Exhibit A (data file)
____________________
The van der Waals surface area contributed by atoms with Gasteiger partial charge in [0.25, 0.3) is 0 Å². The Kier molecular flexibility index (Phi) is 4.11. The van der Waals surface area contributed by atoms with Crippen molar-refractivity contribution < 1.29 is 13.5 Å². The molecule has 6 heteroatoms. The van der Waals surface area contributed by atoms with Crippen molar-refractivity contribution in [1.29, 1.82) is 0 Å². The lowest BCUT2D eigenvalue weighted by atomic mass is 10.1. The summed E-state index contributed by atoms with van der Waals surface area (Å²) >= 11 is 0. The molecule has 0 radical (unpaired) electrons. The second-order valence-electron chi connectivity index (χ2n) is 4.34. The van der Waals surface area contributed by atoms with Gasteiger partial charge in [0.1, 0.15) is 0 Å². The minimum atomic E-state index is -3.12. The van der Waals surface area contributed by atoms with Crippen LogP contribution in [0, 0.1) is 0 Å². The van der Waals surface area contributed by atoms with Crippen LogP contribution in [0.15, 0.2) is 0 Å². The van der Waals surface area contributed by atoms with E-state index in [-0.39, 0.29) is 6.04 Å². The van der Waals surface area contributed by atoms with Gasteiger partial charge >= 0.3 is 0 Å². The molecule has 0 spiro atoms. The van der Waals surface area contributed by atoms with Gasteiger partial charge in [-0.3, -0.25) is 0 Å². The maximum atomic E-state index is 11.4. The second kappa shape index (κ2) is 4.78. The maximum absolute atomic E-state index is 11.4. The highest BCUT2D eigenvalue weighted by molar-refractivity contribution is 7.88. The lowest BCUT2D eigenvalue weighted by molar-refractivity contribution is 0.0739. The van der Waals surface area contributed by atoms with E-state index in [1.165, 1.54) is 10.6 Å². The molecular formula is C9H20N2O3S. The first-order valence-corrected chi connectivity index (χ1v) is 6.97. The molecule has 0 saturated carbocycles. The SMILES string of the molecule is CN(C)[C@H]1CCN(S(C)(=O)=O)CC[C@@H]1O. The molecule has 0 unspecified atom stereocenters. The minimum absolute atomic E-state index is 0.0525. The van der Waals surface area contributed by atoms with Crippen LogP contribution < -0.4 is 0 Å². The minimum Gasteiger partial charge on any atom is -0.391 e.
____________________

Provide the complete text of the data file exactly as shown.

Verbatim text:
The van der Waals surface area contributed by atoms with Gasteiger partial charge in [0.25, 0.3) is 0 Å². The Kier molecular flexibility index (Phi) is 4.11. The van der Waals surface area contributed by atoms with Crippen molar-refractivity contribution < 1.29 is 13.5 Å². The molecule has 6 heteroatoms. The van der Waals surface area contributed by atoms with Crippen molar-refractivity contribution in [1.29, 1.82) is 0 Å². The lowest BCUT2D eigenvalue weighted by atomic mass is 10.1. The summed E-state index contributed by atoms with van der Waals surface area (Å²) >= 11 is 0. The molecule has 0 radical (unpaired) electrons. The second-order valence-electron chi connectivity index (χ2n) is 4.34. The van der Waals surface area contributed by atoms with Gasteiger partial charge in [0.1, 0.15) is 0 Å². The minimum atomic E-state index is -3.12. The van der Waals surface area contributed by atoms with Crippen LogP contribution in [0, 0.1) is 0 Å². The van der Waals surface area contributed by atoms with Crippen LogP contribution in [0.15, 0.2) is 0 Å². The van der Waals surface area contributed by atoms with E-state index in [-0.39, 0.29) is 6.04 Å². The van der Waals surface area contributed by atoms with Gasteiger partial charge >= 0.3 is 0 Å². The molecule has 0 spiro atoms. The van der Waals surface area contributed by atoms with Gasteiger partial charge in [-0.3, -0.25) is 0 Å². The maximum atomic E-state index is 11.4. The second kappa shape index (κ2) is 4.78. The maximum absolute atomic E-state index is 11.4. The highest BCUT2D eigenvalue weighted by molar-refractivity contribution is 7.88. The lowest BCUT2D eigenvalue weighted by molar-refractivity contribution is 0.0739. The van der Waals surface area contributed by atoms with E-state index in [1.165, 1.54) is 10.6 Å². The molecular formula is C9H20N2O3S. The first-order valence-corrected chi connectivity index (χ1v) is 6.97. The molecule has 0 saturated carbocycles. The SMILES string of the molecule is CN(C)[C@H]1CCN(S(C)(=O)=O)CC[C@@H]1O. The molecule has 0 unspecified atom stereocenters. The minimum absolute atomic E-state index is 0.0525. The van der Waals surface area contributed by atoms with Crippen LogP contribution < -0.4 is 0 Å². The minimum Gasteiger partial charge on any atom is -0.391 e.